UK CPI inflation falls to 2.0% YoY in May, returns to BoE’s target

  • United Kingdom annual CPI rose 2.0% in May vs. 2.0% estimates.
  • British inflation steadies at 0.3% MoM in May, meets forecast.
  • GBP/USD holds above 1.2700 after UK CPI inflation data.

The United Kingdom (UK) Consumer Price Index (CPI) rose at an annual rate of 2.0% in May, having increased by 2.3% in April, the data released by the Office for National Statistics (ONS) showed Wednesday. 

The reading matched the market expectations of a 2.0% growth and returned to the Bank of England’s (BoE) target for the first time since 2021.

Core CPI (excluding volatile food and energy items) advanced 3.5% YoY in May, compared to April’s increase of 3.9% while coming in line with the forecast.

The UK May Services CPI rose 5.7% YoY, a tad slower from a 5.9% increase seen in April.

Meanwhile, the UK Consumer Price Index rose 0.3% MoM in May, at the same pace as seen in April while missing the expected 0.4% figure.

GBP/USD reaction to the UK CPI inflation data

The UK CPI data fails to move the needle around the Pound Sterling, as the GBP/USD pair keeps its range above 1.2700. The pair is trading 0.04% higher on the day.

GBP/USD: 15-minutes chart

British Pound PRICE Today

The table below shows the percentage change of British Pound (GBP) against listed major currencies today. British Pound was the strongest against the New Zealand Dollar.

USD   0.00% -0.05% -0.03% -0.02% -0.21% 0.08% -0.06%
EUR -0.01%   -0.06% -0.02% -0.03% -0.22% 0.10% -0.06%
GBP 0.05% 0.06%   0.02% 0.03% -0.16% 0.14% 0.01%
JPY 0.03% 0.02% -0.02%   0.00% -0.17% 0.13% -0.00%
CAD 0.02% 0.03% -0.03% -0.01%   -0.18% 0.13% -0.02%
AUD 0.21% 0.22% 0.16% 0.17% 0.18%   0.32% 0.19%
NZD -0.08% -0.10% -0.14% -0.13% -0.13% -0.32%   -0.14%
CHF 0.06% 0.06% -0.01% 0.00% 0.02% -0.19% 0.14%  

The heat map shows percentage changes of major currencies against each other. The base currency is picked from the left column, while the quote currency is picked from the top row. For example, if you pick the British Pound from the left column and move along the horizontal line to the US Dollar, the percentage change displayed in the box will represent GBP (base)/USD (quote).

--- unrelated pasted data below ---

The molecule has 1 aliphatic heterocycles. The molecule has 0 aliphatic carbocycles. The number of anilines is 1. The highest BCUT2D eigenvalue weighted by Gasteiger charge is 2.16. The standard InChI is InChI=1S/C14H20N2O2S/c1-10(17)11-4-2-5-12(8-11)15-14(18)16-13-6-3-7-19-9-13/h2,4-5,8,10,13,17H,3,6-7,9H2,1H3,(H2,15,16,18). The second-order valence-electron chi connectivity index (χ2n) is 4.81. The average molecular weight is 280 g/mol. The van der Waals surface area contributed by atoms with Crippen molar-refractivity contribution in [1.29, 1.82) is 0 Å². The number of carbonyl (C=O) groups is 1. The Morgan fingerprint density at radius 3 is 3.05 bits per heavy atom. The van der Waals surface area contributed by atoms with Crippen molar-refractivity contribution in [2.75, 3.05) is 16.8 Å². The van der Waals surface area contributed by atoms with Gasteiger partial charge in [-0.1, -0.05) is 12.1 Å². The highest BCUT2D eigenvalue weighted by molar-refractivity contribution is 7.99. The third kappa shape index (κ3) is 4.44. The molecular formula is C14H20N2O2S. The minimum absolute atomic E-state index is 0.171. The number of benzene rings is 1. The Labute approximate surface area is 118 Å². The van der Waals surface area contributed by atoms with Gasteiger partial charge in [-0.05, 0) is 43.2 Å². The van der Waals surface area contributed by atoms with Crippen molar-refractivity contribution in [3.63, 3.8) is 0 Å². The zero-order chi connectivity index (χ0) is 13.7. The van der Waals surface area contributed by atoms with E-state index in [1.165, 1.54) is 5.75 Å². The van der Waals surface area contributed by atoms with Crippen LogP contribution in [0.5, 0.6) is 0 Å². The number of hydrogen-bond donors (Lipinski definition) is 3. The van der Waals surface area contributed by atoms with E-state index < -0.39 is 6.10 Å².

This section below was published at 02:15 GMT as a preview of the UK Consumer Price Index (CPI) data.

  • The UK Office for National Statistics will publish the May CPI report on Wednesday.
  • UK inflation is expected to cool down, falling back to the BoE´s target.
  • The Bank of England will announce its decision on monetary policy on Thursday.
  • The Pound Sterling is expected to post a wild reaction to inflation data.

The United Kingdom’s (UK) Office for National Statistics (ONS) will release the May Consumer Price Index (CPI) report on Wednesday at 06:00 GMT. At the same time, the ONS will publish the Producer Price Index (PPI) figures for the same period. 

Inflation in the United Kingdom remains above the Bank of England’s (BoE) 2% target. According to the latest data, the UK CPI grew by 2.3% year-over-year (YoY), while core annual inflation posted 3.9% in April. Market participants expect the CPI to have risen 2% YoY in May, matching the BoE’s goal for the first time in roughly three years.

What to expect from the May UK inflation report?

Financial markets anticipate the UK headline CPI rose 2% YoY, while the core annual reading is foreseen at 3.5%. Those figures would be an improvement from April readings, when the CPI rose 2.3%, while the core reading, excluding volatile food and energy prices, hit 3.9%. 

However, May monthly inflation is seen up 0.4%, following the 0.3% posted in the previous month. It may not be a really worrisome outcome, yet markets may be discouraged by an uptick in price pressures, even if it’s this low. 

The BoE´s Monetary Policy Committee (MPC) left interest rates unchanged at a multi-year high of 5.25% when it met in May, although two out of the nine voting members preferred to trim rates by 25 basis points (bps).

"We are not yet at a point where we can cut the base rate," BoE Governor Andrew Bailed said, although policymakers acknowledged the steady decline in inflation. The central bank economic projections released alongside the May meeting showed consumer inflation is projected to approach the 2% target in the near term but could edge up later in the year due to the unwinding of energy-related base effects. Policymakers also remarked that service sector inflation remained at 6.0% as of March, more than doubling the BoE’s goal. 

Would a 2% print be enough to trigger a rate cut as soon as this week? That seems tough but not impossible. Market players may pay attention to headline figures, but policymakers will rather focus on service inflation. A sharp drop in the latest, alongside headline readings in line with expectations, will definitely lift the odds of an interest rate cut in June. Before the inflation-data release, however, market participants believe the BoE will keep rates on hold for one more time.